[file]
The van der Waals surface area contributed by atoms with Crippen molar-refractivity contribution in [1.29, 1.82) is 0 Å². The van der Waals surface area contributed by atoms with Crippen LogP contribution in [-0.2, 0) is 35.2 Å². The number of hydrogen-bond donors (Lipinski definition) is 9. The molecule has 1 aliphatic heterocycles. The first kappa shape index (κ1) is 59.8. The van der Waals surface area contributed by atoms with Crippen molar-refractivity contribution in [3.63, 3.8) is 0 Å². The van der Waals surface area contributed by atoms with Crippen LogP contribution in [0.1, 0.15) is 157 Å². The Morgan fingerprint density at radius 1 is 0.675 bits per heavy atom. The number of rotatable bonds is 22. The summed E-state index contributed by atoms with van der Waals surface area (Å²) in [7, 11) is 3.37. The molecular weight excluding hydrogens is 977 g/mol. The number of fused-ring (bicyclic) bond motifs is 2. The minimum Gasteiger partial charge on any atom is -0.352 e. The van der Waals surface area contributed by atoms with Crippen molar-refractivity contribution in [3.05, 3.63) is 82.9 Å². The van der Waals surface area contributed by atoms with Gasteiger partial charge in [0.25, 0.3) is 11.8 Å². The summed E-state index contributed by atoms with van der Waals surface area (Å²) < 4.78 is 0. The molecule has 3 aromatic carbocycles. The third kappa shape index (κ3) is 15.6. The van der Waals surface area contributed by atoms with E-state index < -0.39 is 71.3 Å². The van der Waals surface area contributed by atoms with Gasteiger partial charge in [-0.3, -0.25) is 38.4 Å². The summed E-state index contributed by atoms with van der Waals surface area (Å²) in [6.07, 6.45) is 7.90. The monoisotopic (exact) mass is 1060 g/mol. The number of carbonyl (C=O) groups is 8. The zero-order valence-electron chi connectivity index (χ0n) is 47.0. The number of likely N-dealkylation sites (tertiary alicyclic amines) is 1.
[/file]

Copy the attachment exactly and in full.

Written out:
The van der Waals surface area contributed by atoms with Crippen molar-refractivity contribution in [1.29, 1.82) is 0 Å². The van der Waals surface area contributed by atoms with Crippen LogP contribution in [-0.2, 0) is 35.2 Å². The number of hydrogen-bond donors (Lipinski definition) is 9. The molecule has 1 aliphatic heterocycles. The first kappa shape index (κ1) is 59.8. The van der Waals surface area contributed by atoms with Crippen molar-refractivity contribution in [3.63, 3.8) is 0 Å². The van der Waals surface area contributed by atoms with Crippen LogP contribution in [0.1, 0.15) is 157 Å². The Morgan fingerprint density at radius 1 is 0.675 bits per heavy atom. The number of rotatable bonds is 22. The summed E-state index contributed by atoms with van der Waals surface area (Å²) in [7, 11) is 3.37. The molecular weight excluding hydrogens is 977 g/mol. The number of fused-ring (bicyclic) bond motifs is 2. The minimum Gasteiger partial charge on any atom is -0.352 e. The van der Waals surface area contributed by atoms with Crippen molar-refractivity contribution in [3.05, 3.63) is 82.9 Å². The van der Waals surface area contributed by atoms with Gasteiger partial charge in [0.25, 0.3) is 11.8 Å². The summed E-state index contributed by atoms with van der Waals surface area (Å²) < 4.78 is 0. The molecule has 3 aromatic carbocycles. The third kappa shape index (κ3) is 15.6. The van der Waals surface area contributed by atoms with E-state index < -0.39 is 71.3 Å². The van der Waals surface area contributed by atoms with Gasteiger partial charge in [-0.3, -0.25) is 38.4 Å². The summed E-state index contributed by atoms with van der Waals surface area (Å²) in [6.07, 6.45) is 7.90. The monoisotopic (exact) mass is 1060 g/mol. The number of carbonyl (C=O) groups is 8. The zero-order valence-electron chi connectivity index (χ0n) is 47.0. The number of likely N-dealkylation sites (tertiary alicyclic amines) is 1.